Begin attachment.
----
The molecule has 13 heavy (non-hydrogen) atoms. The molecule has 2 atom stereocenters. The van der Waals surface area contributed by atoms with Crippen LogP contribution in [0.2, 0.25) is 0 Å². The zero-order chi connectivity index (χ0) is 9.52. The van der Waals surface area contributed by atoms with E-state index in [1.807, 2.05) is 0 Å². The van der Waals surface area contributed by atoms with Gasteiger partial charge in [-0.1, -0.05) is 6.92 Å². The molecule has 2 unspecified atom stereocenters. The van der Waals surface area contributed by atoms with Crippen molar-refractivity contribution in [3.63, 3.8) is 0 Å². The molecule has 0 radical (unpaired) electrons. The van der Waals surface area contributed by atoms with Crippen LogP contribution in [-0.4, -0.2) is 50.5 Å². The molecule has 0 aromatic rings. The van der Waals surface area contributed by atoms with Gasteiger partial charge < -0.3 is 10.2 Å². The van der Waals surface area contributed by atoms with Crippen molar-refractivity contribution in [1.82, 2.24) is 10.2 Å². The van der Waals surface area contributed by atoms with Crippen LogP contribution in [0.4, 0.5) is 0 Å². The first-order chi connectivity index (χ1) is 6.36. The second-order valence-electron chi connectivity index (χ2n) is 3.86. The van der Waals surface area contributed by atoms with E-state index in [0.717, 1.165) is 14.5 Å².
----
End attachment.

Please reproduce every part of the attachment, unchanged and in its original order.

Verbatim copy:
The molecule has 13 heavy (non-hydrogen) atoms. The molecule has 2 atom stereocenters. The van der Waals surface area contributed by atoms with Crippen LogP contribution in [0.2, 0.25) is 0 Å². The zero-order chi connectivity index (χ0) is 9.52. The van der Waals surface area contributed by atoms with E-state index in [1.807, 2.05) is 0 Å². The van der Waals surface area contributed by atoms with Gasteiger partial charge in [-0.1, -0.05) is 6.92 Å². The molecule has 2 unspecified atom stereocenters. The van der Waals surface area contributed by atoms with Crippen molar-refractivity contribution in [3.63, 3.8) is 0 Å². The molecule has 0 radical (unpaired) electrons. The van der Waals surface area contributed by atoms with Crippen LogP contribution in [-0.4, -0.2) is 50.5 Å². The molecule has 0 aromatic rings. The van der Waals surface area contributed by atoms with Gasteiger partial charge < -0.3 is 10.2 Å². The van der Waals surface area contributed by atoms with Crippen molar-refractivity contribution in [1.82, 2.24) is 10.2 Å². The van der Waals surface area contributed by atoms with Crippen LogP contribution in [0.4, 0.5) is 0 Å². The first-order chi connectivity index (χ1) is 6.36. The second-order valence-electron chi connectivity index (χ2n) is 3.86. The van der Waals surface area contributed by atoms with E-state index in [0.717, 1.165) is 14.5 Å².